Simple Chicken Casserole
by Diane Balch

prep: 10 minutes             serves: 6-8


1 can of cream of mushroom soup (Organic is great.)
1 cup of shredded chicken 
1 bag of frozen mixed vegetables
2 tablespoons of olive oil
1/2 cup of dry white wine
2 cups of cooked rice (I use brown rice)
1 cup of chicken broth
1/2 cup of shredded cheddar cheese
1 cup of fried onion crisps (Nature's Promise from Stop n Shop)

    1) Pre-heat oven to 400 degrees. Heat olive oil in a large skillet on medium high heat.

    2) Put cream of mushroom soup and wine in skillet. Heat until wine reduces about 2 minutes.

    3) Add chicken broth and bring the mixture to a boil.

    4) Add mixed vegetables when they are thawed add chicken and rice.

    5) Pour mixture into a large baking dish.

    6) Sprinkle with cheese and top with onion crisps.

    7) Bake uncovered for approximately 30 minutes or until cheese and onion crisped are golden brown.

    8) Let sit for 10 minutes before serving.
    copyright 2012chicken casserole

    Hosted by
    Simple Living With Diane Balch
    By linking up this week you will be entered into a drawing for a $25 Walmart Gift Card provided by General Mills and Walmart through My BlogSpark. The winner will be announced at next weeks link up!

    From Last Week's Linky Spotlight on: 

       White Lights on Wednesday's 

    I can't remember the last time I made Swedish Meatballs. Meatballs are so much fun to make with little ones. What a kid friendly and adult pleasing meal. We enjoy them with a side of buttered egg noodles and Lingonberry or cranberry sauce. A dark green veggie like kale or spinach is a nice compliment to this dish.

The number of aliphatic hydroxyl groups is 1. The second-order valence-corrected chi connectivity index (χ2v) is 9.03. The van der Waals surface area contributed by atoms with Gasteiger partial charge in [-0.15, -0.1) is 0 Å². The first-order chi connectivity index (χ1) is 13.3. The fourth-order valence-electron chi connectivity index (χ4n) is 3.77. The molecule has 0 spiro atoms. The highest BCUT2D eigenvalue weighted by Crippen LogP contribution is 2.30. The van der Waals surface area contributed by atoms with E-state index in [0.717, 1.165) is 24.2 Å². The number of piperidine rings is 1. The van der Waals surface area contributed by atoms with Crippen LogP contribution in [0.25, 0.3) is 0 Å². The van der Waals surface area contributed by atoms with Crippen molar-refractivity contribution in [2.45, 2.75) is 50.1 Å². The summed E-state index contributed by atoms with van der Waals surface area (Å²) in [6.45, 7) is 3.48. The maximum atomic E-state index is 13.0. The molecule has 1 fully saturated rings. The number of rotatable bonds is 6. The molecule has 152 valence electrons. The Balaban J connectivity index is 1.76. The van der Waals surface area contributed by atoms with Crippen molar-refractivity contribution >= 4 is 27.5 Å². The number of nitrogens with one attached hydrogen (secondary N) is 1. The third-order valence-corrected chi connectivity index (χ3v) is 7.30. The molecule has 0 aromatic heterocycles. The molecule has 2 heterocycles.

Instructions for Foodie Friday linky:

    1) Copy the Foodie Friday Button's  html from this website's sidebar.

    2) Paste this html to the html page of the recipe you want to link to Foodie Friday.

    3) Copy the link to the recipe you want to add to Foodie Friday, not your homepage.

    4) Click on "your next" on this page.

    5) Past your link and type in the name of the recipe not your name.

    6) Choose how you want to download the photo.

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    3-2-1 STOP: E-BOOK GIVEAWAY: Simple Living Ideas


    Lorilee Lippincott’s simple living book: 3-2-1 STOP: stop running and start living is a fresh, personal guide to simplify your life by ridding yourself and your family of material clutter, so you can open up a space for spiritual fulfillment. Lorilee’s book is a balance of practical organizing tips and Christian spiritual guidance. Lippincott shares her journey in such an organized and enthusiastic way that she makes you believe that getting rid of things is really not that hard...that it is actually a fun adventure.

    If you would like to receive a free e-book copy of Lorilee's book enter the raffle below. The drawing for 3 copies of her book will be held next week on 3/28/12.